What this means, is that animals have no independent rights of their own because they are objects, chattel or things under the law. They are 'owned' by human beings who have absolute control over how they are treated.
This is the same way that we used to treat slaves. Historically, in certain societies such as Ancient Egypt, Ancient India and Homeric Greece, the rights of an owner were so absolute that they included the right to kill one's slave.
Today, an owner's rights over animals are not absolute and they have been restricted via various legislation. The Prevention of Cruelty to Animals Act in Victoria ensures that animals will not be subjected to cruel treatment. For example, owner's are not allowed to engage their 'property' in live animal fighting or baiting. They are also not allowed to breed pit bulls or have dogs unsecured in trays of moving vehicles. Legislation can also enforce positive obligations and force owners to register their pet such as in Queensland under the Animal Management (Cats and Dogs) Act 2008.
Farm animals, however, are totally exempted by cruelty legislation and it does not apply to them. This means that various practises such as unanesthetised de-beaking of egg laying hens done by a hot blade, the unanesthetised de-horning of milk cows which causes them to bleed for up to 12 hours and scream in pain, and the unanesthetised de-teething of piglets - would be illlegal if done on a cat and dog. This exemption for farm animals, based on 'economic necessity', shows just how ineffective our current legal protection of animals is. Scientific evidence shows that farm animals suffer intense pain when subjected to the above routine practises - but we have the inhumanity to continue to put them through this pain - and their legal status as property allows us to do this.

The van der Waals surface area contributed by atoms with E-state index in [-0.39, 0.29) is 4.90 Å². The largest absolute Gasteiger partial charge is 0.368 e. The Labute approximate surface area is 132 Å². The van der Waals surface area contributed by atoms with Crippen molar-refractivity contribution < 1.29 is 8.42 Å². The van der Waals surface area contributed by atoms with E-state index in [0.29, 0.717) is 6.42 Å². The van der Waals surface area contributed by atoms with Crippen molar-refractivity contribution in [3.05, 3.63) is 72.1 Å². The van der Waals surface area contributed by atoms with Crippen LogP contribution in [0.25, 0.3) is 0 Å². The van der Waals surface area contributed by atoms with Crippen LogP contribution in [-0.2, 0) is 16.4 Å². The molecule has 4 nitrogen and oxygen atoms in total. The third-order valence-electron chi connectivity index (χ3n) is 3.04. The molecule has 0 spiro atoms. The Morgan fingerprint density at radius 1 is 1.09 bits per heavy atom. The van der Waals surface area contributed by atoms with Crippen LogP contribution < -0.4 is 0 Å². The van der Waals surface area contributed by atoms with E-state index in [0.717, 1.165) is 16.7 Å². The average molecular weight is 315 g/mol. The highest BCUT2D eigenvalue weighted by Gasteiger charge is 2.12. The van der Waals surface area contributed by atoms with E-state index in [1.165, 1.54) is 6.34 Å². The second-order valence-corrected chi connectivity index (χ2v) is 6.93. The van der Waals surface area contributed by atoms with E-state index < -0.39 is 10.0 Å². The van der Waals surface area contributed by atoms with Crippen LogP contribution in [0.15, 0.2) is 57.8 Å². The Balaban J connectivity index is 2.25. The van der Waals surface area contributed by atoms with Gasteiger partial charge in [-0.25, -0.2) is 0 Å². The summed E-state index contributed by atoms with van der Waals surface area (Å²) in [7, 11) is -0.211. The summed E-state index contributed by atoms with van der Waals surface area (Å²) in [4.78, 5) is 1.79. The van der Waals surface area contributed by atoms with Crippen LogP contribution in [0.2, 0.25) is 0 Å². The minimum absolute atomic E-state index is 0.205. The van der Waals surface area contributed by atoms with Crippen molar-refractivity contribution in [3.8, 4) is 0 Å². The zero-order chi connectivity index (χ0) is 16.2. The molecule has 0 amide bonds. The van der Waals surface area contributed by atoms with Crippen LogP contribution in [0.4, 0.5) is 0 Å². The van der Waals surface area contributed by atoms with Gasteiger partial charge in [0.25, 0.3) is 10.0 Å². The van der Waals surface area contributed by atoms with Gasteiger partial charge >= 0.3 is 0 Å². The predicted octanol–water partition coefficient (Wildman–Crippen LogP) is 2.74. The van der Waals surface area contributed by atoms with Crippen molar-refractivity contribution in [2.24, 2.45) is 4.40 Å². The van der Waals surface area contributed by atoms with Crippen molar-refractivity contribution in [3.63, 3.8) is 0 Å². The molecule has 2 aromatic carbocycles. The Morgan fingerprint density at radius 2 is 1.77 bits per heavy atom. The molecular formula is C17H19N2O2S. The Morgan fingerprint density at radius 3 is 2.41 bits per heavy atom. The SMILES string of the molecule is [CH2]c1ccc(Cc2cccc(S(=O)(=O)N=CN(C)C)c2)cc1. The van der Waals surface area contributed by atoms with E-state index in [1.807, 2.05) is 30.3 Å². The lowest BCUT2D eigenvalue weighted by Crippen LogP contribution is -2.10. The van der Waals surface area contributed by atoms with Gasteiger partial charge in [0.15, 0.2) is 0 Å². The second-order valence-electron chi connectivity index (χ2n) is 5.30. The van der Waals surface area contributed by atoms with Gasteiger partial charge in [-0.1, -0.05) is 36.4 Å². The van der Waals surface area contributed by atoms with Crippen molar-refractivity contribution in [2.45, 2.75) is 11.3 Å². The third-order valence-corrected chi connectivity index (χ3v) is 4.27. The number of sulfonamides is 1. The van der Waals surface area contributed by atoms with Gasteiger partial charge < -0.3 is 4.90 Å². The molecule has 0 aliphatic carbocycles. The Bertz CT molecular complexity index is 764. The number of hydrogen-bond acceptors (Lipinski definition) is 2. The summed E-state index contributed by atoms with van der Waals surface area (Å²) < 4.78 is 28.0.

The treatment of animals as property refuses to recognise their sentience - that like us, they have the capacity to think, feel and most importantly - suffer. Instead, because we legally treat animals as property we facilitate the widespread explotation of animals in Australia who are denied many important protections under our law.
There is an alternative to this model. What is needed, is a legal framework which recognises that animals are sentient and can feel pain. We need a system that does not automatically prioritise the rights of humans above animals. This can be done in a number of ways. Francione wants us to absolish the property status of animals and grant them rights. These rights would depend upon the animals - for example a chicken wouldn't be given the right to drive a car or vote. This could be done incrementally. Rights could be enforced through independent animal lawyers, private persons or animal protection socities.
Another model of moving towards better legal protection for animals is suggested by Favre. He advocates a guardianship model over animals which is similar to the way we treat children.
Current legal protection for animals if speciest and refuses to recognise the sentience of animals adequately.